Breathing

Rescue breaths should be delivered slowly to avoid inflation of the stomach, which might lead to regurgitation of any stomach contents and possible pulmonary aspiration (Lawes & Baskett 1987).

Mouth-to-mouth breathing

• Ensure the airway is open (head tilt/chin lift).

• Ensuring the casualty is on their back, give two slow rescue breaths.

• The nose should be occluded by pinching the nostrils between the index finger and thumb of the hand you have on the casualty's forehead.

• The mouth must be open whilst a head tilt/chin lift is maintained.

• You should take a deep breath and place your mouth over the casualty's, ensuring a good seal.

• Exhale slowly, over two seconds.

• You need to observe the chest rise and fall, which gives a measure of the effectiveness of rescue breathing.

• A further deep breath should be taken and a second breath delivered.

• If rescue breathing is not effective, try repositioning the head tilt/chin lift and check for obstructions in the casualty's mouth.

• You can make up to five attempts to deliver two effective breaths.

• If you are unable to secure effective breathing, then proceed to assess for signs of circulation.

• Exhalation can be aided through opening the casualty's mouth at the appropriate time.

Use of mouth barriers/airway adjuncts

Rescuers may have access to barrier devices, such as faceshields or airway adjuncts. The use of faceshields is recommended, especially when attempting resuscitation in unfamiliar environments, away from home (AHA & ILCOR 2000). The dearth of research reviewing the effectiveness of faceshields results in a lack of evidence to support their use by healthcare professionals, for whom the use of masks is recommended when available (Simmons et al. 1995).

Use of a mouth mask

• The mask should be placed on the casualty's face, following the manufacturer's instructions.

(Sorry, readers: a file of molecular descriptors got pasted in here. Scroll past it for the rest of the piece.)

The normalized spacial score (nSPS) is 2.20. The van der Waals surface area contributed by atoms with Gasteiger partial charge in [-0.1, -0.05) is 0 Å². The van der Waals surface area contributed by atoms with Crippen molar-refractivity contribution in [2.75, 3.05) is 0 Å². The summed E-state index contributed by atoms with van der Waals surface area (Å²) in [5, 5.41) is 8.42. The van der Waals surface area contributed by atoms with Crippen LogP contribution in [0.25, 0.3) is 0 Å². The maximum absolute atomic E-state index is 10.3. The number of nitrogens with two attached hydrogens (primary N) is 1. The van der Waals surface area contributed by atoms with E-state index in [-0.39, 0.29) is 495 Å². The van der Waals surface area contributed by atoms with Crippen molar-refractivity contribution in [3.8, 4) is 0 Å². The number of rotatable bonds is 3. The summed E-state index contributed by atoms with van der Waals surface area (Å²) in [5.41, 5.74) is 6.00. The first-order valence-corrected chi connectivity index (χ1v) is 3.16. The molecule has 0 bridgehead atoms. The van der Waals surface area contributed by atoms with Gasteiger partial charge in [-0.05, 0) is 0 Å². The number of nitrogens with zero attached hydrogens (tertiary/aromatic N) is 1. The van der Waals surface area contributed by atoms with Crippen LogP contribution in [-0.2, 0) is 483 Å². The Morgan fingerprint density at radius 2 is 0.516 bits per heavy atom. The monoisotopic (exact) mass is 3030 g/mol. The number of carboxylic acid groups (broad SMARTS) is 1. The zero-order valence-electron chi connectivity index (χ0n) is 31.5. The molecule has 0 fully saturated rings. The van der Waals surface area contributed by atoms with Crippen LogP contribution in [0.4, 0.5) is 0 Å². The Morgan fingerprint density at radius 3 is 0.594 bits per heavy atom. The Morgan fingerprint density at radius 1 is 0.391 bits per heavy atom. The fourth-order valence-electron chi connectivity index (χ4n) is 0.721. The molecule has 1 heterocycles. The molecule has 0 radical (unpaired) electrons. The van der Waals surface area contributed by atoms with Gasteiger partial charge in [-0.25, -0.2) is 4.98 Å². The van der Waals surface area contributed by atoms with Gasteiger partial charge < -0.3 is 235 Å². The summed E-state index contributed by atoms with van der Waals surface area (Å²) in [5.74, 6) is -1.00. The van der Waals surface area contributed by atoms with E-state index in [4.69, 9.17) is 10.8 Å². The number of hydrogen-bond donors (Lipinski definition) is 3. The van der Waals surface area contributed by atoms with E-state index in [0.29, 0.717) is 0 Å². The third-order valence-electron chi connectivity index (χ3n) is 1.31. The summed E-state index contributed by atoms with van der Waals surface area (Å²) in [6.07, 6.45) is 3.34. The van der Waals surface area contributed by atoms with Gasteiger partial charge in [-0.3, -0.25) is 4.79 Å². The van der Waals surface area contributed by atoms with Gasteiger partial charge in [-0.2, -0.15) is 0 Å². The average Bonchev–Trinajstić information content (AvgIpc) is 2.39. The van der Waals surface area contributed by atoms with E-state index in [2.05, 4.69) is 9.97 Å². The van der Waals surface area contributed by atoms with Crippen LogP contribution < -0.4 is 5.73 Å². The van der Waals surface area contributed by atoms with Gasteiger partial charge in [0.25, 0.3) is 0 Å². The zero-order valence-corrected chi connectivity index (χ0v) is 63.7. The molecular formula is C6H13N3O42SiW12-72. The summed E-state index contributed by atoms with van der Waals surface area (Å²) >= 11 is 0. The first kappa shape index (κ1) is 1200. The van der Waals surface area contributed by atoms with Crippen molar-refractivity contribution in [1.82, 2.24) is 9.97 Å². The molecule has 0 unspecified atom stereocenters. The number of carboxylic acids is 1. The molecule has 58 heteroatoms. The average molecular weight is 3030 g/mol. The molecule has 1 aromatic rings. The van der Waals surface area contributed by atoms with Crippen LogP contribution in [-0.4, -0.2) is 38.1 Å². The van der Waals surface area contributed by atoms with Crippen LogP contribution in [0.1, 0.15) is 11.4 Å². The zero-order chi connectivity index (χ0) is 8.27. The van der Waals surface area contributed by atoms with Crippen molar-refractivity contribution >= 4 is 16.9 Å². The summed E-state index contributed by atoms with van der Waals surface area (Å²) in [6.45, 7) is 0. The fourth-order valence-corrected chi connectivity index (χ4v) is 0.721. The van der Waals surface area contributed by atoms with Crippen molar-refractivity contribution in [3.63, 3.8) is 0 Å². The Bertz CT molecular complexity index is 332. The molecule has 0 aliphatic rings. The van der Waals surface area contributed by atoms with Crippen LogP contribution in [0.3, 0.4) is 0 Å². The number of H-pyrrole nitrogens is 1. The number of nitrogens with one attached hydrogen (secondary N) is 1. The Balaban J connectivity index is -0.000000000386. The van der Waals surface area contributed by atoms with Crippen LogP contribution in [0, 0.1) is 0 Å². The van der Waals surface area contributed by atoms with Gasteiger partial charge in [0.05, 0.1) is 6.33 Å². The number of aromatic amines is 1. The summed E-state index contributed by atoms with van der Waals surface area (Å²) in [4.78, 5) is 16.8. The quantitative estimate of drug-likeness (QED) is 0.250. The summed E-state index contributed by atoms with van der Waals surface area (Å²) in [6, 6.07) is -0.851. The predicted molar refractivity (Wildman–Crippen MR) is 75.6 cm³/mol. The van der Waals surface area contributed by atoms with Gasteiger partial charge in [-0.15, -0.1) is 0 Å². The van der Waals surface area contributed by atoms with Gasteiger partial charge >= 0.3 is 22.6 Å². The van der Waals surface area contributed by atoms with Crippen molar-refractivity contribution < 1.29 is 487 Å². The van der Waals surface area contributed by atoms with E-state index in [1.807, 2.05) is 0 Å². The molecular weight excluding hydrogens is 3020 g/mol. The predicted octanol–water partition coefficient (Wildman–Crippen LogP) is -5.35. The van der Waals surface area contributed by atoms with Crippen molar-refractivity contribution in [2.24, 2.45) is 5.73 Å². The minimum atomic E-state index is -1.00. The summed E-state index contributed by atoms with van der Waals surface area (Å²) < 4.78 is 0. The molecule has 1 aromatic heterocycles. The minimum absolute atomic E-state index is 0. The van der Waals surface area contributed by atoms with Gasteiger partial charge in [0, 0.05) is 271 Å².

• The seal of the mask on the face should be ensured by placing your thumbs and fingers around the lower portion of the mask and jaw (as in Chapter 7).

• Slow breaths are delivered through the mask non-return valve.

• Chest movements should be observed. Assess for signs of circulation

If the rescuer is a lay person they should assess the casualty for signs of circulation and not be expected to undertake a carotid or femoral pulse check, though the healthcare professional should undertake this procedure as well.

• Look, listen and feel for any signs of life, such as breathing, coughing and movement.

• Assess the carotid pulse, if trained to do so.

• Maintain the head tilt with one hand on the casualty's forehead throughout the assessment.

• Using the index finger and middle finger of your free hand, trace down the trachea of the casualty and slide across to palpate the pulse between the trachea and sternocleidomas-toid muscle, at the side of the neck.

• Apply gentle pressure over the carotid pulse for up to ten seconds.

If circulation is present

• Continue your rescue breathing.

• Recheck for signs of circulation every minute.

• If breathing recommences, place the casualty in the recovery position (see page 82).

If circulation is not present

• You should commence chest compressions.

• Locate the lower margin of the casualty's ribs with your index and middle fingers.

• Trace along the lower rib to the xiphoid, where the two ribs join the sternum.

• Place your two fingers on the sternum and bring the heel of your other hand down the sternum to touch your index finger.

• Take your other hand and place the heel on top of the hand already in position.

• Interlock the fingers of both hands to avoid compression of the ribs.

• You should ensure your own safe positioning, with knees apart, shoulders above the point of compression and elbows straight.

• Compressions must be delivered with an even movement, between 4 and 5 cm in depth.

• Release the chest, allowing it to rise, whilst maintaining hand contact and positioning over the point of compression.

• Repeat chest compressions at the rate of 100 compressions per minute.

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